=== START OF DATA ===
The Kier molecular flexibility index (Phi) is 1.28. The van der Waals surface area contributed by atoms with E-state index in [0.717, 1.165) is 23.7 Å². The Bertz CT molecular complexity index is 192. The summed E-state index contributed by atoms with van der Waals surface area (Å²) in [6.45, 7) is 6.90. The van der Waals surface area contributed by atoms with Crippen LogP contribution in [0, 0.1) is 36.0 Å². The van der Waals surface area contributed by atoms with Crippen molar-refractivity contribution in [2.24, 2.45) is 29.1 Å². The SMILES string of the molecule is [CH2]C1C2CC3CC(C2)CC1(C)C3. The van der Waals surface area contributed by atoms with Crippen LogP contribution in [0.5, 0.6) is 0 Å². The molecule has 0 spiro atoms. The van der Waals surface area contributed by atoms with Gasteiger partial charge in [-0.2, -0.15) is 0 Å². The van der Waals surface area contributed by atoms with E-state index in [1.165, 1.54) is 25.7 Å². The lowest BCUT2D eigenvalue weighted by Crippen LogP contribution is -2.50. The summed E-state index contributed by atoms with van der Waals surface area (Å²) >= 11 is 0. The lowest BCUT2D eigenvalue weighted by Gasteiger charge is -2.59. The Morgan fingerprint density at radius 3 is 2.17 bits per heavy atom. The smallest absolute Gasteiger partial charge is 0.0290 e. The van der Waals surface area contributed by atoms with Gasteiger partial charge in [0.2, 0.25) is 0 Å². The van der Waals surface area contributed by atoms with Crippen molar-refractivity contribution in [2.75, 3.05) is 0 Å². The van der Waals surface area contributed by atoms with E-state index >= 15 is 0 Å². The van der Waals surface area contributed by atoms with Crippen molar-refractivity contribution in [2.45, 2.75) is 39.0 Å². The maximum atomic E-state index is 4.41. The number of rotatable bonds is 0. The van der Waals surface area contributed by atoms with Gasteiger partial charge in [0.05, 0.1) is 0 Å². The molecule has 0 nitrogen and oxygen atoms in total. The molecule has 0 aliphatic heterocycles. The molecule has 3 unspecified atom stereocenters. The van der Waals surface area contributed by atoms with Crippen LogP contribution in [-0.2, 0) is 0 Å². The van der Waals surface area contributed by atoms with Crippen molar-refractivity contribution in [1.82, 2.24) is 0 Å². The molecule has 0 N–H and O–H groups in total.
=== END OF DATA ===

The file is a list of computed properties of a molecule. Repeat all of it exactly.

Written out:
The Kier molecular flexibility index (Phi) is 1.28. The van der Waals surface area contributed by atoms with E-state index in [0.717, 1.165) is 23.7 Å². The Bertz CT molecular complexity index is 192. The summed E-state index contributed by atoms with van der Waals surface area (Å²) in [6.45, 7) is 6.90. The van der Waals surface area contributed by atoms with Crippen LogP contribution in [0, 0.1) is 36.0 Å². The van der Waals surface area contributed by atoms with Crippen molar-refractivity contribution in [2.24, 2.45) is 29.1 Å². The SMILES string of the molecule is [CH2]C1C2CC3CC(C2)CC1(C)C3. The van der Waals surface area contributed by atoms with Crippen LogP contribution in [0.5, 0.6) is 0 Å². The molecule has 0 spiro atoms. The van der Waals surface area contributed by atoms with Gasteiger partial charge in [-0.2, -0.15) is 0 Å². The van der Waals surface area contributed by atoms with E-state index in [1.165, 1.54) is 25.7 Å². The lowest BCUT2D eigenvalue weighted by Crippen LogP contribution is -2.50. The summed E-state index contributed by atoms with van der Waals surface area (Å²) >= 11 is 0. The lowest BCUT2D eigenvalue weighted by Gasteiger charge is -2.59. The Morgan fingerprint density at radius 3 is 2.17 bits per heavy atom. The smallest absolute Gasteiger partial charge is 0.0290 e. The van der Waals surface area contributed by atoms with Gasteiger partial charge in [0.2, 0.25) is 0 Å². The van der Waals surface area contributed by atoms with Crippen molar-refractivity contribution in [2.75, 3.05) is 0 Å². The van der Waals surface area contributed by atoms with E-state index >= 15 is 0 Å². The van der Waals surface area contributed by atoms with Crippen molar-refractivity contribution in [2.45, 2.75) is 39.0 Å². The maximum atomic E-state index is 4.41. The number of rotatable bonds is 0. The van der Waals surface area contributed by atoms with Gasteiger partial charge in [0.05, 0.1) is 0 Å². The molecule has 0 nitrogen and oxygen atoms in total. The molecule has 0 aliphatic heterocycles. The molecule has 3 unspecified atom stereocenters. The van der Waals surface area contributed by atoms with Crippen LogP contribution in [-0.2, 0) is 0 Å². The van der Waals surface area contributed by atoms with Crippen molar-refractivity contribution in [1.82, 2.24) is 0 Å². The molecule has 0 N–H and O–H groups in total.